The company now aims to produce carbon-neutral concrete by 2050. Based on its Sustainability Commitments 2030, the overall target is a reduction of 30% of the carbon footprint in 2030 compared to 1990.

Also headquartered in Central-Europe, ArcelorMittal is a global frontrunner. As the steel production from iron ore currently relies on high temperature carbon monoxide from fossil fuels, ArcelorMittal has committed to achieving carbon neutrality in Europe by 2050 in line with the objectives of the Paris Agreement and the science-based trajectory for the steel sector.

To reduce emissions within the timeframe needed, ArcelorMittal is exploring opportunities for combining different innovative technologies that use more clean power, involve circular sources of carbon, priorities carbon capture and utilization, and leverage storage techniques. ArcelorMittal is investing €250m in order to research and demonstrate these technologies and the company has set out clear policy recommendations, at both global and European level, that it believes will create the market conditions needed to support its transition.

Focused approach for smaller players

It is highly positive to see international leading companies progress towards reducing their environmental impact. But those success stories can also deter smaller companies from looking deeper into sustainability. They may think: This is not for me since I cannot compare myself with those “big guys”.

However, this is equally a window of opportunity for smaller players. Perhaps with less impact but potentially at greater pace. Some of them are clients of ours. When we initially discuss sustainability with companies in the sector, it is clear that many are keen to integrate sustainability into their activities but do not know how to get started.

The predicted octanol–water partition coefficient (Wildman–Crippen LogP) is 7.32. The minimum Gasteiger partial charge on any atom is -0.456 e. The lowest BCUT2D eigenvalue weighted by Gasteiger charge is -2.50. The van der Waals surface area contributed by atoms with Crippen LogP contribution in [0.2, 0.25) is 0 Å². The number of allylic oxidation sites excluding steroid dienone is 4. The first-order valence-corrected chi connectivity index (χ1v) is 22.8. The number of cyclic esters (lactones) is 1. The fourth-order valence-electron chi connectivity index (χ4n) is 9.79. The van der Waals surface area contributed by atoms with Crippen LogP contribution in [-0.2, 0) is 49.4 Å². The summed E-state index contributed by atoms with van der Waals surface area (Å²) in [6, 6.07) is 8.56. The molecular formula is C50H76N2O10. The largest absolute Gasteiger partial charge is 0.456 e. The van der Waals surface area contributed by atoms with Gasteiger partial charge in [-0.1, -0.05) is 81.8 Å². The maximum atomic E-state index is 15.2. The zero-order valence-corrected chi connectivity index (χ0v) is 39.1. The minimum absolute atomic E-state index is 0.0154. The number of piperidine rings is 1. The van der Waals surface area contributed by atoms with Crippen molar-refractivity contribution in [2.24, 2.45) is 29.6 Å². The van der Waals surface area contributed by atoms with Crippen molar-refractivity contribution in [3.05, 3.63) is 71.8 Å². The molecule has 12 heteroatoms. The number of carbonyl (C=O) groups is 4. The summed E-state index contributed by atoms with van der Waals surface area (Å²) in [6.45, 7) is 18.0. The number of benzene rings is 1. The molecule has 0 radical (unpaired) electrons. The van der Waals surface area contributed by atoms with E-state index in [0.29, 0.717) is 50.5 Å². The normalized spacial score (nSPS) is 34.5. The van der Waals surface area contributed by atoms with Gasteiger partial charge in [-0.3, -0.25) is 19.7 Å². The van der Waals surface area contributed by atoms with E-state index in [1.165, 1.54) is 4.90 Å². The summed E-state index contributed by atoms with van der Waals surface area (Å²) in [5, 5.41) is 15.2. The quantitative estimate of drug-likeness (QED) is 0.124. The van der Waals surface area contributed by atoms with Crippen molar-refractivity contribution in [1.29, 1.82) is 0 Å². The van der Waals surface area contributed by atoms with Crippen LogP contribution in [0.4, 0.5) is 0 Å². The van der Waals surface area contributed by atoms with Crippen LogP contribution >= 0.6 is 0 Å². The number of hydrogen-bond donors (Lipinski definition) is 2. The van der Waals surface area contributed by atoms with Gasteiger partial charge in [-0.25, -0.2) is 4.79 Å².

Some do not consider sustainability yet since they believe that it would require too many resources and too much effort which may hinder their competitiveness. Luckily, those dilemmas can easily be addressed with a more focused approach.

3 recommendations to keep in mind

We typically advise our clients to take the time to understand their current footprint and what is relevant for them and their stakeholders before jumping into concrete initiatives. For instance, a materiality assessment exercise is fundamental to set the right scope for action and build the pillars of a sustainability strategy. The defined strategy must also be closely interlinked with the overall corporate strategy.

For the sake of ease and clarity in a complex world, we often give the following three key recommendations to have top of mind when embarking on a sustainability change journey:

  1. Anchor the sustainability strategy at the core of your business and related to your product/service offering. That means taking a broad point of departure in your stakeholders – their perspectives bring a holistic view of the business specific sustainability footprint and thus of related potential opportunities and threats. 

    Integrating the ideas of your suppliers, employees and customers and the way sustainability topics impact their bottom-line, their work and their lives will enable your company to address the right topics and understand available competitiveness differentiators. In short, by doing so, sustainability will pay off on the triple bottom-line.

  2. Now, zoom in on your customers and their expectations, making sure that your sustainability commitments are aligned with your value proposition to customers. Customers have an increasing focus on sustainability as a purchase criterion. Studies show that individual consumers are willing to pay more for sustainable products or services.